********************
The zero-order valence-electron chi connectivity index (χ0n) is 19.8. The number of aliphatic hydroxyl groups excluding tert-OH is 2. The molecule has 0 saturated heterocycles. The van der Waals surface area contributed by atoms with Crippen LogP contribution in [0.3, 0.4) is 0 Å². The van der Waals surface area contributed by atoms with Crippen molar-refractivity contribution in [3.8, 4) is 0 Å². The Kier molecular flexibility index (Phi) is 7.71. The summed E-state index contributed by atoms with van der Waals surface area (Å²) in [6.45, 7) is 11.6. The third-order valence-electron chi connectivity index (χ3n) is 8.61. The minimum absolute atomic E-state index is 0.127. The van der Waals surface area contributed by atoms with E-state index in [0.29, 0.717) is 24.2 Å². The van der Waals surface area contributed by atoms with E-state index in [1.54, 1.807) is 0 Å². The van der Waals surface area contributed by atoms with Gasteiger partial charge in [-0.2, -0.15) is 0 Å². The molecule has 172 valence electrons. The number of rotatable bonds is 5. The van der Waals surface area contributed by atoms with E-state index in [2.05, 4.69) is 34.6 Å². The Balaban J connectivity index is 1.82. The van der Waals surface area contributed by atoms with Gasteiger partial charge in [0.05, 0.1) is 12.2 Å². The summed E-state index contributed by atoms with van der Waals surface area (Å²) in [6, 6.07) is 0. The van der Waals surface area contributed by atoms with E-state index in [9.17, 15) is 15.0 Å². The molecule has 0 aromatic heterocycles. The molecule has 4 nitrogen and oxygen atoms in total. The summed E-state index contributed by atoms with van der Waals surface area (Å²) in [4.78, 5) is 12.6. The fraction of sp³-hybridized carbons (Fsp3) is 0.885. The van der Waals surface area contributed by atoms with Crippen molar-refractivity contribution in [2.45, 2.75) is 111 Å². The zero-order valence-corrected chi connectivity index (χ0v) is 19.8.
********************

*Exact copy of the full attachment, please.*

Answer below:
The zero-order valence-electron chi connectivity index (χ0n) is 19.8. The number of aliphatic hydroxyl groups excluding tert-OH is 2. The molecule has 0 saturated heterocycles. The van der Waals surface area contributed by atoms with Crippen LogP contribution in [0.3, 0.4) is 0 Å². The van der Waals surface area contributed by atoms with Crippen molar-refractivity contribution in [3.8, 4) is 0 Å². The Kier molecular flexibility index (Phi) is 7.71. The summed E-state index contributed by atoms with van der Waals surface area (Å²) in [6.45, 7) is 11.6. The third-order valence-electron chi connectivity index (χ3n) is 8.61. The minimum absolute atomic E-state index is 0.127. The van der Waals surface area contributed by atoms with E-state index in [0.29, 0.717) is 24.2 Å². The van der Waals surface area contributed by atoms with E-state index in [1.54, 1.807) is 0 Å². The van der Waals surface area contributed by atoms with Gasteiger partial charge in [-0.2, -0.15) is 0 Å². The molecule has 172 valence electrons. The number of rotatable bonds is 5. The van der Waals surface area contributed by atoms with E-state index in [2.05, 4.69) is 34.6 Å². The Balaban J connectivity index is 1.82. The van der Waals surface area contributed by atoms with Gasteiger partial charge in [0.05, 0.1) is 12.2 Å². The summed E-state index contributed by atoms with van der Waals surface area (Å²) in [6, 6.07) is 0. The van der Waals surface area contributed by atoms with E-state index in [9.17, 15) is 15.0 Å². The molecule has 0 aromatic heterocycles. The molecule has 4 nitrogen and oxygen atoms in total. The summed E-state index contributed by atoms with van der Waals surface area (Å²) in [4.78, 5) is 12.6. The fraction of sp³-hybridized carbons (Fsp3) is 0.885. The van der Waals surface area contributed by atoms with Crippen molar-refractivity contribution in [2.45, 2.75) is 111 Å². The zero-order valence-corrected chi connectivity index (χ0v) is 19.8.